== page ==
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Semester 1

The Future of Work (BUST10147)


Business Studies





Normal Year Taken


Delivery Session Year



Visiting students must have completed at least 4 Business courses at grade B or above. We will only consider University/College level courses.

Course Summary

This course will introduce you to contemporary changes in the world of work by interrogating how the intervention of technology has changed the meaning of work, what new forms of work and employment relations have emerged as a consequence of this intervention, and what the economic, social and ethical implications of these are.

Course Description

ACADEMIC DESCRIPTION: Over the past decade or so, there has been a resurgence of public discourse and policy debate on the 'future of work'. This conversation tends to revolve around the subject of technology. Indeed, technology is gaining increasing significance in the study and teaching of business and management. While much of this work has focused on how technology shapes and fulfils organisational, business and market imperatives, there is increasing interest in examining how workers/employees, and society at large, experience and respond to technological changes. This latter intervention aims to conceptualise the future of work more broadly by interrogating how technology has impacted the meaning of work, i.e. what counts as work/what we do for work, and employment relations on a global scale. Accordingly, this course aims to unpack the future of work beyond its technology-driven reconfigurations by engaging with the social and ethical transformations unfolding in the world of work. This is of particular importance to prevent the perpetuation of cultural blind-spots in the eager push for technological advancement. In particular, the proposed course will demonstrate how technology changes the experience and possibilities for work, and hence of life chances, along lines of social and global inequalities of race, gender, ability and class. It will thus help demonstrate the differential social and global impacts of technology in work. Overall, the course will provide tools for intelligent and meaningful engagement with technology in the context of work as well as for the critical evaluation of yourselves as social agents in the wider world. I. Framework: Theories and Concepts - 1. Introduction to the Future of Work, 2. On Cyborgs and Surrogates, 3. Contemplating the meaning of Technology, 4. Contemplating the meaning of Work. II. Contemporary Issues: A socio-ethical review - 5. The intelligence economy, 6. The surveillance economy, 7. The platform economy, 8. The affective economy. III. Conclusion - 9. Workshop, 10. Culminating conversation. STUDENT LEARNING EXPERIENCE: Pedagogy - This course will be delivered mainly through interactive lectures wherein active participation (listening and questioning) is highly encouraged. The approach to teaching undertaken in this course will not entail the mere delivery of information. Rather it follows from an of understanding of knowledge as co-created based on a critically-informed intersection of facts, experience, method. This course will model the following pedagogic view: - Knowledge is still contextual and relative, uncertain and tentative, yet it is possible to take positions, make choices, commit oneself. - The instructor is someone who is fully aware of uncertainty yet has the courage to make commitments. - Teaching is challenging and encouraging students to explore complexities fully and then to take a stand. - Students seek understanding of complexities not just as academic pursuit but also in order to create a world view, one from which they will make commitments and choices (adapted from: Learning: It is important to note that this is an honours level course. It is not intended merely to give you tools and templates of practice. Instead, it aims to help you increase the depth and breadth of your knowledge and understanding of a given subject so that you may then improve your practice. Consequently, the readings for this course are intended to challenge you to challenge the information and knowledge you possess, and your way of thinking about things. This does not, however, mean that the readings are inaccessible. It simply means that you need to give yourself the space and time to read, and to think as you read.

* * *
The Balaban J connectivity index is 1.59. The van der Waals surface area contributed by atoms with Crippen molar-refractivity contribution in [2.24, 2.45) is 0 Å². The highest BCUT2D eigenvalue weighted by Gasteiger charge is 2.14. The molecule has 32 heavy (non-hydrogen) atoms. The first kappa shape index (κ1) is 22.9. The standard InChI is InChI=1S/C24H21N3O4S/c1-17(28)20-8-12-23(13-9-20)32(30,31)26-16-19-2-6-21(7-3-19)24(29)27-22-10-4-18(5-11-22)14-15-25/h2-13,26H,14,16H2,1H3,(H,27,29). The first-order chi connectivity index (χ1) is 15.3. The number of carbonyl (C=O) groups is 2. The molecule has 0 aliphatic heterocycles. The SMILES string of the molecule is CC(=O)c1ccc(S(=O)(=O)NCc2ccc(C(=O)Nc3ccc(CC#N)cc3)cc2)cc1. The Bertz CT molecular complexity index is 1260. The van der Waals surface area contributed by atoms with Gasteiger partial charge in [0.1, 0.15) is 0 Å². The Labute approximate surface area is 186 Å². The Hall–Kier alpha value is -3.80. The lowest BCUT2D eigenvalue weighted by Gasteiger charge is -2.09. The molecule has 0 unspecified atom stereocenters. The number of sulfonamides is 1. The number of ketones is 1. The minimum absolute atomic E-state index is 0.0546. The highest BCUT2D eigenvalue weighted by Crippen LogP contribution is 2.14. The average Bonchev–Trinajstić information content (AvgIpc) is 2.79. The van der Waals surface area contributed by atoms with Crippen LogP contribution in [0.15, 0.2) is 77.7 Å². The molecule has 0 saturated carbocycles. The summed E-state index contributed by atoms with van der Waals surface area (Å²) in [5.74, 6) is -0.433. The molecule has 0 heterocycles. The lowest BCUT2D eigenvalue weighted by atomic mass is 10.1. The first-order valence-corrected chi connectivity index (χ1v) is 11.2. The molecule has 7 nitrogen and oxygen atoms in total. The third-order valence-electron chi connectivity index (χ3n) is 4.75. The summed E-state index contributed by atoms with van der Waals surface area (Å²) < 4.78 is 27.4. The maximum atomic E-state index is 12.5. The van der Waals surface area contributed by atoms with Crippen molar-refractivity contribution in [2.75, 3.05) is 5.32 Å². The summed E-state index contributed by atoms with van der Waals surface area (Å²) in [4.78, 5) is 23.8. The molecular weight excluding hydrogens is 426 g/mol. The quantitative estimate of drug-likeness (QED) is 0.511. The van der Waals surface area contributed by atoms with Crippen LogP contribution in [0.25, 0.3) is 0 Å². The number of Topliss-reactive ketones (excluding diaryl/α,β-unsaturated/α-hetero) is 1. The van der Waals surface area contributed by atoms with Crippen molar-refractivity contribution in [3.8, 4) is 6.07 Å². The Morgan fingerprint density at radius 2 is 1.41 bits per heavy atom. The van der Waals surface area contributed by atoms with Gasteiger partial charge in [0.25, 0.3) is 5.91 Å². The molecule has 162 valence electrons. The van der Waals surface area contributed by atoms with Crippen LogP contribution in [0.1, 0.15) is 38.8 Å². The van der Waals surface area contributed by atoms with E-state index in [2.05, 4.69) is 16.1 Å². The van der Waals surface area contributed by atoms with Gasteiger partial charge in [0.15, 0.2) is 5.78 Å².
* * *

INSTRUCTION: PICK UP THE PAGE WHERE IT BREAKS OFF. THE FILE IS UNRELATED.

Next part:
Assessment Information

Written Exam 0%, Coursework 75%, Practical Exam 25%

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